We’re happy to announce the release of a new version of the Arduino software, version 1.0.5. Barring any unexpected bugfixes, this is the final planned release of the 1.0 series of the IDE. Future releases will be from the 1.5 branch that has been in beta since last summer.
With that excitement out of the way, let’s get to the new features :
- New library import functionality to install libraries directly from a .zip file in the IDE. You can see more information about this on the installing 3rd party libraries page.
- A Windows installer, which will hopefully streamline the process of setting up the IDE and drivers.
- Windows signed drivers. This means Windows 8 will no longer prevent you from installing Arduino drivers.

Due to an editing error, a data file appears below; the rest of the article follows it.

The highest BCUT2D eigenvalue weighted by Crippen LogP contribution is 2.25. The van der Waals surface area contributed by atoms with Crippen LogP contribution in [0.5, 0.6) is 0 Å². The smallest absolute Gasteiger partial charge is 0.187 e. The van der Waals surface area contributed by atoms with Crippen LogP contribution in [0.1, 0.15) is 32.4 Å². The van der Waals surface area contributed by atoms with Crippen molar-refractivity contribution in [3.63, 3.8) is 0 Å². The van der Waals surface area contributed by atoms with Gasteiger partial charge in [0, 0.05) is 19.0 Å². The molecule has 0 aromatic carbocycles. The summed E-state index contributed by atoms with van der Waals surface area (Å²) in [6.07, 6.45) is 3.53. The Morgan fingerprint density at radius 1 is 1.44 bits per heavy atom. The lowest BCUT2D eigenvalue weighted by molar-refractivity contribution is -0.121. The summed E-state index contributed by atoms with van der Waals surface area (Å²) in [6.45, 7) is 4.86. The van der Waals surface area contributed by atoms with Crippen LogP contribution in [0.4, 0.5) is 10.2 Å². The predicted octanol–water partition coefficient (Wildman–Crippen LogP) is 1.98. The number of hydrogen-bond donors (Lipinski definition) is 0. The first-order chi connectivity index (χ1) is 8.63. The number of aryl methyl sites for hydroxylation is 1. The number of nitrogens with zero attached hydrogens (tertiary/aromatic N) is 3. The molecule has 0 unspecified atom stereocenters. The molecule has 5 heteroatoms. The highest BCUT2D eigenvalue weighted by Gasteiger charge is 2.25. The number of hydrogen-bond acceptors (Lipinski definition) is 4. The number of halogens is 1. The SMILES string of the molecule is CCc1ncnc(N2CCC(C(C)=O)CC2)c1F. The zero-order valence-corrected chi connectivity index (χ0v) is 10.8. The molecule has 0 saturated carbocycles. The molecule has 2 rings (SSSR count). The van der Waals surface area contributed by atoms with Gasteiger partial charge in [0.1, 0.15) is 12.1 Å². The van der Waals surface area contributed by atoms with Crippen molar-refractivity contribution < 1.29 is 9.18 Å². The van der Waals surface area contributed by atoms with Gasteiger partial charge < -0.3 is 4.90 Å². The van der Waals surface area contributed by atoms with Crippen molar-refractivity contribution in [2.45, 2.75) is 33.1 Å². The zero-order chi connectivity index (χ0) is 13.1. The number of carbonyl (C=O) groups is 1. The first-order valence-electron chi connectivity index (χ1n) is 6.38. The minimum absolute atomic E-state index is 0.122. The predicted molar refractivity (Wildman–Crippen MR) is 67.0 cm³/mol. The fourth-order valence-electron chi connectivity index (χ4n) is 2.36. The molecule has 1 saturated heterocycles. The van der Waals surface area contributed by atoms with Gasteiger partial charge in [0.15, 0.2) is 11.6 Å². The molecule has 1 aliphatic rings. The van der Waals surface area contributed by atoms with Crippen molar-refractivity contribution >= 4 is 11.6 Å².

- The application is signed for OSX 10.8 (this was part of 1.0.4, but we thought it was so nice it deserved another mention).
- Updated WiFi library with UDP support.
- Support for the Arduino Robot and TFT screen. The TFT library is based on a number of Adafruit libraries, and the Robot library relies on many 3rd party libraries.
- Various bugfixes and optimizations, look at the release notes for a complete description.
Special thanks to everyone who contributed on this release. You rock.
Future releases of the IDE will support multiple architectures (like the ARM used in the Due). There is also a new library and 3rd party board implementation being introduced. You can read more about these on the 1.5 library specification and 3rd party hardware support pages